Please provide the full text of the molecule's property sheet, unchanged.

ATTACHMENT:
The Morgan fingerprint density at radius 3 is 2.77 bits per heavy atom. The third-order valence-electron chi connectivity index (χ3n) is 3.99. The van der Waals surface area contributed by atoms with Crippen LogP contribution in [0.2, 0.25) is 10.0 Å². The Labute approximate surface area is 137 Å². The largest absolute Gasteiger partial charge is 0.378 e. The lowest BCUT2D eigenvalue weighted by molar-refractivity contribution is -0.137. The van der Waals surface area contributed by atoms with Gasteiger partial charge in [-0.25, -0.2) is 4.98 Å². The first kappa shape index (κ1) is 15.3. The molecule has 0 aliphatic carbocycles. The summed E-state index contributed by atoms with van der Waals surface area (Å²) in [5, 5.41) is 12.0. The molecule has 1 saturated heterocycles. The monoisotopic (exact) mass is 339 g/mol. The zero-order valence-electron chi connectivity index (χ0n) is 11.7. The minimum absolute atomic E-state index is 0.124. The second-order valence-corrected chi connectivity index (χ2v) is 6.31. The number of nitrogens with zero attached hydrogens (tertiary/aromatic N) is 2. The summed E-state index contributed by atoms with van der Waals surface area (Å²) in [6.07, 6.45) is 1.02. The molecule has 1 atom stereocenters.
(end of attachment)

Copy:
The Morgan fingerprint density at radius 3 is 2.77 bits per heavy atom. The third-order valence-electron chi connectivity index (χ3n) is 3.99. The van der Waals surface area contributed by atoms with Crippen LogP contribution in [0.2, 0.25) is 10.0 Å². The Labute approximate surface area is 137 Å². The largest absolute Gasteiger partial charge is 0.378 e. The lowest BCUT2D eigenvalue weighted by molar-refractivity contribution is -0.137. The van der Waals surface area contributed by atoms with Gasteiger partial charge in [-0.25, -0.2) is 4.98 Å². The first kappa shape index (κ1) is 15.3. The molecule has 0 aliphatic carbocycles. The summed E-state index contributed by atoms with van der Waals surface area (Å²) in [5, 5.41) is 12.0. The molecule has 1 saturated heterocycles. The monoisotopic (exact) mass is 339 g/mol. The zero-order valence-electron chi connectivity index (χ0n) is 11.7. The minimum absolute atomic E-state index is 0.124. The second-order valence-corrected chi connectivity index (χ2v) is 6.31. The number of nitrogens with zero attached hydrogens (tertiary/aromatic N) is 2. The summed E-state index contributed by atoms with van der Waals surface area (Å²) in [6.07, 6.45) is 1.02. The molecule has 1 atom stereocenters.